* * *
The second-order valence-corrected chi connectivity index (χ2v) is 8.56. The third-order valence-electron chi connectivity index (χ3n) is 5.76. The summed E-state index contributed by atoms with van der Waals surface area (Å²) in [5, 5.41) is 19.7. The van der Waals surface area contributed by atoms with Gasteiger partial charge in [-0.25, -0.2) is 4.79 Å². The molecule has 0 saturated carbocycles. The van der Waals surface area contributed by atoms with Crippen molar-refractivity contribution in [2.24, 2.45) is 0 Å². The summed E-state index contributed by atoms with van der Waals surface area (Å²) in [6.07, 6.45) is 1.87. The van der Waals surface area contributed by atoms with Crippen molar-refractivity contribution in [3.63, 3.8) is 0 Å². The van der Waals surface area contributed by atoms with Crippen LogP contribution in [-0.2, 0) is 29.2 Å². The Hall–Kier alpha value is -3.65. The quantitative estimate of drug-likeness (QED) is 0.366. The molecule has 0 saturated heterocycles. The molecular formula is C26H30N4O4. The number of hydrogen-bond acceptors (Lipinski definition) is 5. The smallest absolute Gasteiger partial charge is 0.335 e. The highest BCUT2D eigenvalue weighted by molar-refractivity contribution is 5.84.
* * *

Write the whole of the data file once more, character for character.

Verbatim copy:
The second-order valence-corrected chi connectivity index (χ2v) is 8.56. The third-order valence-electron chi connectivity index (χ3n) is 5.76. The summed E-state index contributed by atoms with van der Waals surface area (Å²) in [5, 5.41) is 19.7. The van der Waals surface area contributed by atoms with Gasteiger partial charge in [-0.25, -0.2) is 4.79 Å². The molecule has 0 saturated carbocycles. The van der Waals surface area contributed by atoms with Crippen molar-refractivity contribution in [2.24, 2.45) is 0 Å². The summed E-state index contributed by atoms with van der Waals surface area (Å²) in [6.07, 6.45) is 1.87. The van der Waals surface area contributed by atoms with Crippen molar-refractivity contribution in [3.63, 3.8) is 0 Å². The van der Waals surface area contributed by atoms with Crippen LogP contribution in [-0.2, 0) is 29.2 Å². The Hall–Kier alpha value is -3.65. The quantitative estimate of drug-likeness (QED) is 0.366. The molecule has 0 saturated heterocycles. The molecular formula is C26H30N4O4. The number of hydrogen-bond acceptors (Lipinski definition) is 5. The smallest absolute Gasteiger partial charge is 0.335 e. The highest BCUT2D eigenvalue weighted by molar-refractivity contribution is 5.84.